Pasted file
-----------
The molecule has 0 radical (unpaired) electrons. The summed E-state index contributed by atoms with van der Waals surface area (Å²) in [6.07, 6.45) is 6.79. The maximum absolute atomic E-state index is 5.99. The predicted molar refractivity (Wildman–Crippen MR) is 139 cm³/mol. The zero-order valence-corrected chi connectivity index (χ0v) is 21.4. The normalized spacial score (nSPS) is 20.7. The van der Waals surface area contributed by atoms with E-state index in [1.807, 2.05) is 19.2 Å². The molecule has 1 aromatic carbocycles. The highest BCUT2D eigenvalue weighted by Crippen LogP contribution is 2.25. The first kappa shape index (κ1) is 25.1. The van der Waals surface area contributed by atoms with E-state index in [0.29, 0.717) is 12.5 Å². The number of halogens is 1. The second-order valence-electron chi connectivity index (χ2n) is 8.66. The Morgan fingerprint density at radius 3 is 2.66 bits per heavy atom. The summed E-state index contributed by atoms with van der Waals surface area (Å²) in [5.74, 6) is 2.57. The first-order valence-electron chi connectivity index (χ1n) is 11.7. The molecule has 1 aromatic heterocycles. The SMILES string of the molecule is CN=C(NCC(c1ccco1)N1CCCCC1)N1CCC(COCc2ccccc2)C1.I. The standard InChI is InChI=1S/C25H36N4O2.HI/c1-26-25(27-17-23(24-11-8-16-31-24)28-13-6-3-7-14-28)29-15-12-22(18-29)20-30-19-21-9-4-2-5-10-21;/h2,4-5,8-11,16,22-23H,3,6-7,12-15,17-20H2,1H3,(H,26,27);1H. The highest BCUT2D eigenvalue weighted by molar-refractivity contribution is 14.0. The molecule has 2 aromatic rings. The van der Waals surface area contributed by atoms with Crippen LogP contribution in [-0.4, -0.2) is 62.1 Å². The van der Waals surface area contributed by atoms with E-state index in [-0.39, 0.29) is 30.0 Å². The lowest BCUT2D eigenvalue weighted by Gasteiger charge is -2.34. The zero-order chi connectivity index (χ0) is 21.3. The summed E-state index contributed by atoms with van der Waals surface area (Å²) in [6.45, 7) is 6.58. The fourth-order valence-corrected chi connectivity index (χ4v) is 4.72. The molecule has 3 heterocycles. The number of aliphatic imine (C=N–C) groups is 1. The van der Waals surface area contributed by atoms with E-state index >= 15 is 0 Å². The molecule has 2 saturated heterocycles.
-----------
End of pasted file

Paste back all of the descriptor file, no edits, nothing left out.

The molecule has 0 radical (unpaired) electrons. The summed E-state index contributed by atoms with van der Waals surface area (Å²) in [6.07, 6.45) is 6.79. The maximum absolute atomic E-state index is 5.99. The predicted molar refractivity (Wildman–Crippen MR) is 139 cm³/mol. The zero-order valence-corrected chi connectivity index (χ0v) is 21.4. The normalized spacial score (nSPS) is 20.7. The van der Waals surface area contributed by atoms with E-state index in [1.807, 2.05) is 19.2 Å². The molecule has 1 aromatic carbocycles. The highest BCUT2D eigenvalue weighted by Crippen LogP contribution is 2.25. The first kappa shape index (κ1) is 25.1. The van der Waals surface area contributed by atoms with E-state index in [0.29, 0.717) is 12.5 Å². The number of halogens is 1. The second-order valence-electron chi connectivity index (χ2n) is 8.66. The Morgan fingerprint density at radius 3 is 2.66 bits per heavy atom. The summed E-state index contributed by atoms with van der Waals surface area (Å²) in [5.74, 6) is 2.57. The first-order valence-electron chi connectivity index (χ1n) is 11.7. The molecule has 1 aromatic heterocycles. The SMILES string of the molecule is CN=C(NCC(c1ccco1)N1CCCCC1)N1CCC(COCc2ccccc2)C1.I. The standard InChI is InChI=1S/C25H36N4O2.HI/c1-26-25(27-17-23(24-11-8-16-31-24)28-13-6-3-7-14-28)29-15-12-22(18-29)20-30-19-21-9-4-2-5-10-21;/h2,4-5,8-11,16,22-23H,3,6-7,12-15,17-20H2,1H3,(H,26,27);1H. The highest BCUT2D eigenvalue weighted by molar-refractivity contribution is 14.0. The molecule has 2 aromatic rings. The van der Waals surface area contributed by atoms with Crippen LogP contribution in [-0.4, -0.2) is 62.1 Å². The van der Waals surface area contributed by atoms with E-state index in [-0.39, 0.29) is 30.0 Å². The lowest BCUT2D eigenvalue weighted by Gasteiger charge is -2.34. The zero-order chi connectivity index (χ0) is 21.3. The summed E-state index contributed by atoms with van der Waals surface area (Å²) in [6.45, 7) is 6.58. The fourth-order valence-corrected chi connectivity index (χ4v) is 4.72. The molecule has 3 heterocycles. The number of aliphatic imine (C=N–C) groups is 1. The van der Waals surface area contributed by atoms with E-state index >= 15 is 0 Å². The molecule has 2 saturated heterocycles.